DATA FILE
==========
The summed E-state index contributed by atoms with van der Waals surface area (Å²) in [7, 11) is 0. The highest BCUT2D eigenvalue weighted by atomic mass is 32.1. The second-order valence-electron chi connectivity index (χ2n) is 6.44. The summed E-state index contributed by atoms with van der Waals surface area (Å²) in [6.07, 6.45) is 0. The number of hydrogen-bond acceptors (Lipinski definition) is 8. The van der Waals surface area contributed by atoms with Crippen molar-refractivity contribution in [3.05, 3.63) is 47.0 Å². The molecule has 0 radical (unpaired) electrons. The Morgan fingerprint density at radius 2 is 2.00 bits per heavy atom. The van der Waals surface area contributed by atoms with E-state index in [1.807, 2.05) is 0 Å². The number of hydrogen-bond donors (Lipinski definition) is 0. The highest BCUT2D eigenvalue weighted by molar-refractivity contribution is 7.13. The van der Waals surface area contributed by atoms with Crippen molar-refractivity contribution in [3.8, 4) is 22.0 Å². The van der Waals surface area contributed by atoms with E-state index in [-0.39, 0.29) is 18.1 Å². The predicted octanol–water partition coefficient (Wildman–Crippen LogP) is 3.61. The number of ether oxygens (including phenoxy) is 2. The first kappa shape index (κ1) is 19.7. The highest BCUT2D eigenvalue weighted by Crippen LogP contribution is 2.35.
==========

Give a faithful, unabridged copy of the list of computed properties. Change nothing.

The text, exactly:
The summed E-state index contributed by atoms with van der Waals surface area (Å²) in [7, 11) is 0. The highest BCUT2D eigenvalue weighted by atomic mass is 32.1. The second-order valence-electron chi connectivity index (χ2n) is 6.44. The summed E-state index contributed by atoms with van der Waals surface area (Å²) in [6.07, 6.45) is 0. The number of hydrogen-bond acceptors (Lipinski definition) is 8. The van der Waals surface area contributed by atoms with Crippen molar-refractivity contribution in [3.05, 3.63) is 47.0 Å². The molecule has 0 radical (unpaired) electrons. The Morgan fingerprint density at radius 2 is 2.00 bits per heavy atom. The van der Waals surface area contributed by atoms with E-state index in [1.807, 2.05) is 0 Å². The number of hydrogen-bond donors (Lipinski definition) is 0. The highest BCUT2D eigenvalue weighted by molar-refractivity contribution is 7.13. The van der Waals surface area contributed by atoms with Crippen molar-refractivity contribution in [3.8, 4) is 22.0 Å². The van der Waals surface area contributed by atoms with E-state index in [-0.39, 0.29) is 18.1 Å². The predicted octanol–water partition coefficient (Wildman–Crippen LogP) is 3.61. The number of ether oxygens (including phenoxy) is 2. The first kappa shape index (κ1) is 19.7. The highest BCUT2D eigenvalue weighted by Crippen LogP contribution is 2.35.